Options Calls vs. Puts: What’s the Difference?

Options are nothing more than a contract with a specified premium, strike price and expiration date. Unlike buying and selling stocks or funds of stocks, options provide almost an endless number of strategies.

Nevertheless, all options trading has two sides — calls and puts. Both are “sold” by an options trader. You sell a call if you expect the price of a stock to go up and you sell a put if you expect it to go down.

Both of these actions pay you premiums — cash income — based on the current market price of that particular options contract for a specific stock.

Both calls and puts represent 100 shares of a stock. Regardless of which way you are trading, one option always equals 100 shares.

As simple as all that sounds, there is more to it.

So what’s the difference?

A call option gives the buyer the right, but not the obligation, to buy the stock at a specific price (strike price) within a specific time frame (expiration).

A put option, on the other hand, gives the buyer the right, but not the obligation, to sell a stock at a specific price (strike price) within a specific time frame (expiration).

No matter what happens, the seller collects the premium. Once the contract expires, assuming it expires worthless, the seller can offer it again and continue to make cash income.

Options are a great way to make money and generate a steady flow of cash regardless of which way the market is driving stocks. Traders of all experience levels take advantage of this amazing process to help increase their cash income.

Another great thing about options is you don’t necessarily have to own any stocks to make money. If you weren’t quite ready to own a specific stock because it wasn’t at the price you want, you sell puts out-of-the-money (OTM).

However, you should have the cash to cover the purchase in case it does get exercised; otherwise, you will be operating on margin, i.e., borrowed money.

The further out-of-the-money (OTM) you go, the less likely the chance of getting the stock put to you. However, if by chance you did get the stock, you have another options trade ahead of you — you can turn around and sell covered calls.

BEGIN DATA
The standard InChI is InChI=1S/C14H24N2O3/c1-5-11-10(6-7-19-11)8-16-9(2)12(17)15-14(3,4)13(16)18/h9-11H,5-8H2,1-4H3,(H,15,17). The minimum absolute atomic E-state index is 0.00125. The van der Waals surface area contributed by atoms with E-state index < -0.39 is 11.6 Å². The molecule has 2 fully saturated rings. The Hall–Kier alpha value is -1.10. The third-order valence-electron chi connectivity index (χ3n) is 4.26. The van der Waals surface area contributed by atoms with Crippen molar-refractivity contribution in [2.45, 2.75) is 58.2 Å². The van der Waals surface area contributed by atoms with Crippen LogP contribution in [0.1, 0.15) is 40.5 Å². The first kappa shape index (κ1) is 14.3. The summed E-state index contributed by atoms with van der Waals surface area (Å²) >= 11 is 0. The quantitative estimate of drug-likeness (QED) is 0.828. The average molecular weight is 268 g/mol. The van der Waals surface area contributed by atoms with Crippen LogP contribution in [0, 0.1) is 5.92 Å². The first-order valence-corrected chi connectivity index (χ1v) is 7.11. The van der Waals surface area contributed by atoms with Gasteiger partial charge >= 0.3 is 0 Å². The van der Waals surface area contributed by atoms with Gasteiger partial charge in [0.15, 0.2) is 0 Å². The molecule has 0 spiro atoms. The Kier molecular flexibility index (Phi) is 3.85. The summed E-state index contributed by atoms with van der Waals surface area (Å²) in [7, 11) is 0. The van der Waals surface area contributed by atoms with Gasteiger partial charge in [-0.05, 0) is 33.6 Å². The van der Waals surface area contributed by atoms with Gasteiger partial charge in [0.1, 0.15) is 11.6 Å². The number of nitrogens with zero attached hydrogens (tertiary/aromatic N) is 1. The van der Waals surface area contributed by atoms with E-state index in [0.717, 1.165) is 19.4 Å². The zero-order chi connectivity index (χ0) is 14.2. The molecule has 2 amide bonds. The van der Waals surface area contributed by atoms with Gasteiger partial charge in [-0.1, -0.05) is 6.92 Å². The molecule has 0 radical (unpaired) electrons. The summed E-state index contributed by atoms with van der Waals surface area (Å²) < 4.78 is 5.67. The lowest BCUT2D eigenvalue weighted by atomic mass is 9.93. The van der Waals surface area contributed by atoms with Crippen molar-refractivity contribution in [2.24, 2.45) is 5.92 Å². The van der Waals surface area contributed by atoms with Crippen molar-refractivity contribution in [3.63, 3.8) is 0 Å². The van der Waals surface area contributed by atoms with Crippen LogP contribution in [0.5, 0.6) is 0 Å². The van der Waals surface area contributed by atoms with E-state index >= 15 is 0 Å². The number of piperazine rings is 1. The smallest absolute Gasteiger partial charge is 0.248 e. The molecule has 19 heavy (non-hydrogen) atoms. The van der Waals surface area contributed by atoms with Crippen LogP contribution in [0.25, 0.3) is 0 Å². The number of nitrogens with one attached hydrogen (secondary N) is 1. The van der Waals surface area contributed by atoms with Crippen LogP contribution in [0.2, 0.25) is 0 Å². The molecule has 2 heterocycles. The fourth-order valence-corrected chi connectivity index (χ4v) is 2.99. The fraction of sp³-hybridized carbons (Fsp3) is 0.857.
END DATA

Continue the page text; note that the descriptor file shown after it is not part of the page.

Don’t sweat it if you get a stock put to you, because the chances are you would want that stock at your selected strike price anyway. Once you own it, selling covered calls allow you to generate extra cash.

Bull market or a bear market, anyone can generate cash by trading options.

Now, how aggressive you are with options trading is completely up to the individual and their overall goals for their portfolio, so don’t jump in headfirst without first knowing the risks and understanding how options really work.

Recommended Articles

3 Ways to Save Money and Make Sure You Get the Absolutely Best Deal

Marketing is meant to get the word out about the "latest and greatest" products, but new doesn't always mean better. From electronics, to clothes and dining room sets, always remember,

Options: Why Buy Puts? To Make Money When You Think a Stock Will Fall in Price

Beginning options investors often struggle with the concept of put options. They have no trouble with call options. With calls, beginners usually grasp that you will buy a predetermined number

Bitcoin Zooming Higher Again. Speculation or the Future of Money?

As Bitcoin threatens to break through its record highs set a few years ago, at least some people are likely to get involved in speculating in them again. Many seem

5 Proven Ways to Earn Powerful Side Income

If you want to earn extra money with relative ease, whether it is to save up for retirement or prepare for a well-deserved vacation, one of the best things you


Day Trading Now: Stock Too Expensive? Buy a Slice

The cost to build a diversified stock portfolio is often the highest barrier for new investors. The outlay required to buy a basket stocks is more than the dollars available.

Looking for Better Returns? 5 Ways to Invest in Brazil

Brazil is known for tourist attractions, its natural beauty and soccer. The former Portuguese colony is also a thriving multicultural country — a melting pot not unlike the United States.

Add Some Spice to Your Portfolio with This Consumer Staple Stock

When the vaccine results from Pfizer (PFE) were announced on November 9, it sent the stock market on a wild ride. Sectors that had been underperforming the overall market screamed

Iaccino: Market Volatility Here to Stay

Bob Iaccino, editor of the Stock Think Tank, talks about Amazon's move into prescription drugs and market volatility on Bloomberg News.

Beat the system by understanding both sides of the trade, reward and risk. Get Bob Iaccino's Stock Think Tank newsletter through this special offer.

Are Cannabis Stocks a Good Investment for 2021?

Cannabis and CBD oils are booming industries.  Economies see a massive boost of billions of dollars when these two hit the scene. From recreational to medicinal, these plants offer a

The Benefits and Pitfalls of Trading Options on ETFs

An exchange-traded fund (ETF) is a collection of assets that track specific investment categories. For instance, SPY tracks the S&P 500. ETFs can also track sectors and industries, such as

Options Strategy: Sell Covered Calls on Technology Stocks

Stock prices of publicly traded technology companies have been resilient this year. Many remained unaffected or benefited from the onset of the current crisis. Other sectors seem more exposed to

Looking for Foreign Stocks with Powerful Dividends? Look No More! (VYMI)

Declining yields on investment income products has let investors to hunt for high dividend yielding stocks to boost their income. One product that I have actively used and would like